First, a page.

I recently had the pleasure of helping to judge the Max Perutz Science Writing Prize competition, held by the Medical Research Council in collaboration with the London Metro newspaper. The brief for aspiring young writers was to explain why their research mattered – in a manner that could catch the eye of a harried, half-asleep commuter picking up a free paper on the Underground.
Such a task is not easy, but the short-listed authors did a great job of using eye-catching imagery to snare our attention. From gleeful descriptions of “desperate volunteers” helping to implicate norovirus as a disease agent, in true Koch’s Postulate fashion, by drinking diarrhea, to snippets from history or literature, their strategies were diverse and effective. The winner, Andrew Bastawrous, a postdoc at the London School of Hygiene and Tropical Medicine, wowed the judges with a snappy account of an iPhone app to aid blindness research that he was trialling in Africa.
For me, the most interesting fact I gleaned from the experience came not from the official entries, but from a speech at the celebratory drinks reception afterwards. Robin Perutz, son of the eponymous Max and himself a professor of Chemistry at York University, talked passionately about his father’s dedication and talent in communicating science to the public. This much about the man I knew, but a little revelation near the end was entirely surprising.
According to Perutz junior, his father – who won the Nobel Prize for Chemistry in 1962 with John Kendrew for shedding light on the protein structure of haemoglobin – was apparently not a fan of lab heads claiming authorship for work going on under their auspices. Simply being the team leader and bringing in the money and resources should not justify this person being listed on the paper spearheaded by one of his apprentices – if the specific ideas and experiments stemmed from PhD students or postdocs, they ought to get full credit. And in Max’s lab they did: Robin said that many seminal papers from those times simply do not bear his sire’s name.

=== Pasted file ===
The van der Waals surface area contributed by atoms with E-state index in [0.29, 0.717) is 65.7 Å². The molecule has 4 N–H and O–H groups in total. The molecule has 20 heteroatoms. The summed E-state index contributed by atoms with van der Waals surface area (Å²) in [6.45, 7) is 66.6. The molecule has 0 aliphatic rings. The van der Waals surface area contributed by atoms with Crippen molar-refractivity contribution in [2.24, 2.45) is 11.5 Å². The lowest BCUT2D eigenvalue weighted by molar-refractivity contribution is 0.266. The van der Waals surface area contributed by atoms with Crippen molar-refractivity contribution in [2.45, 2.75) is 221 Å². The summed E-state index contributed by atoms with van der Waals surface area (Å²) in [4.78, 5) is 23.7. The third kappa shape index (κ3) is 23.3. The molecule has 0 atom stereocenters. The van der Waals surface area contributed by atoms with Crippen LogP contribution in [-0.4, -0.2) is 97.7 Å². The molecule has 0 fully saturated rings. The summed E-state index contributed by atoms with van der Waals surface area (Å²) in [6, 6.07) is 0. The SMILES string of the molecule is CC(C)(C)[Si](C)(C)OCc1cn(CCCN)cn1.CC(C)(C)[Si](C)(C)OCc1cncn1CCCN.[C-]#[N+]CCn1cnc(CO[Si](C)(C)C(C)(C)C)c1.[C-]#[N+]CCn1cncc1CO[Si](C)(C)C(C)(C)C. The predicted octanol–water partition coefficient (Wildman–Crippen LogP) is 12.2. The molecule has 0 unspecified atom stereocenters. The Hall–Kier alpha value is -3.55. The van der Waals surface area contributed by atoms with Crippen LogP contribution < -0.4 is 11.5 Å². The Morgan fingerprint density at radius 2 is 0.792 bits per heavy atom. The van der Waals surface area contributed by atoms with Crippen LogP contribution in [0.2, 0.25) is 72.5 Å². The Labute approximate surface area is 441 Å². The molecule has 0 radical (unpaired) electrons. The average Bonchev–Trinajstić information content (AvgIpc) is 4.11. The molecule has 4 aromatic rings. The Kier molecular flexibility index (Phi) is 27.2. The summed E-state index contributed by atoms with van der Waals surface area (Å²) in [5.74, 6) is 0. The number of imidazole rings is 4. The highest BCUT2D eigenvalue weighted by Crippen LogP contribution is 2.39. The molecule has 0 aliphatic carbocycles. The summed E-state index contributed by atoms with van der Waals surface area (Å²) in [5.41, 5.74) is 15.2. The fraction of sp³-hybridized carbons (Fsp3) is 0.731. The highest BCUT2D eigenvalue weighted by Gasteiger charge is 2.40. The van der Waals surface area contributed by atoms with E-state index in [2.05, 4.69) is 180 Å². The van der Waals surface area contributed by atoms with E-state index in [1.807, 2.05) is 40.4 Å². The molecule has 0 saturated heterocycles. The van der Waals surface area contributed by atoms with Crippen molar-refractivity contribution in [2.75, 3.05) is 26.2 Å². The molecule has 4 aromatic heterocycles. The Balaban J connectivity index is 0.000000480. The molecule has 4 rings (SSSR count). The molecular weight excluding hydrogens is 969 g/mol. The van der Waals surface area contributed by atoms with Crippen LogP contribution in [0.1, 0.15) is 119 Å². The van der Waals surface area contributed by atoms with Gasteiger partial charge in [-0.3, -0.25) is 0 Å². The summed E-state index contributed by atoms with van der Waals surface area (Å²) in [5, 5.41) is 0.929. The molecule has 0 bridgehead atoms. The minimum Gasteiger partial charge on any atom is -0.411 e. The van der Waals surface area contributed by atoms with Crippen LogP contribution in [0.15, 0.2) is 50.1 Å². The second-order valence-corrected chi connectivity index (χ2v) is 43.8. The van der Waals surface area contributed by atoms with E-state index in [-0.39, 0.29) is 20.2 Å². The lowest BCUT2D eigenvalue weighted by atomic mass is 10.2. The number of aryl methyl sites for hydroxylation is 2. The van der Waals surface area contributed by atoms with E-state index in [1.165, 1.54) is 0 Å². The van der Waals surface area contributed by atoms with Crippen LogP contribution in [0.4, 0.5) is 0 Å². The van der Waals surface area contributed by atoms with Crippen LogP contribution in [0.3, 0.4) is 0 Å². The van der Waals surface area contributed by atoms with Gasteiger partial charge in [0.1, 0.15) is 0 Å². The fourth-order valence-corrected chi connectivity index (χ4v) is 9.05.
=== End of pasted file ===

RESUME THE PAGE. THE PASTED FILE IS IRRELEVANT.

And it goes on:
Nowadays, in my field, such a mindset is unthinkable. Not only is the lab head always on the paper, but it is very rare indeed for this person to relinquish senior authorship. In most cases, the first author is not even allowed to be co-corresponding author, let alone the sole corresponding one. This occurs despite the fact that the lab head might not know exactly how the experiments were performed, in precise detail, or be able to provide such details or data in further correspondence. Sure, there are many cases when the lab head provides crucial intellectual contributions – but they do not always justify an automatic placement in the most prominent position on the list. And of course we’ve all seen cases where the lab head did not even earn a minor authorship, and indeed had little idea of what the paper was about.
It’s not just about the paper itself. In a bibliometric-centric world, such unearned authorship means that the lab head’s reputation grows disproportionately faster than those of his or her trainees. In the worst case, possibly rare but by no means unheard of, such a situation can lead to rather mediocre people amassing vast intellectual empires, simply because the papers produced by their team can attract more great young researchers to contribute to the snowball effect of great data, great grants and great papers.
It’s interesting to think what might happen if authorship in the life sciences one day reverted to a more Perutzian philosophy: credit where credit is truly due.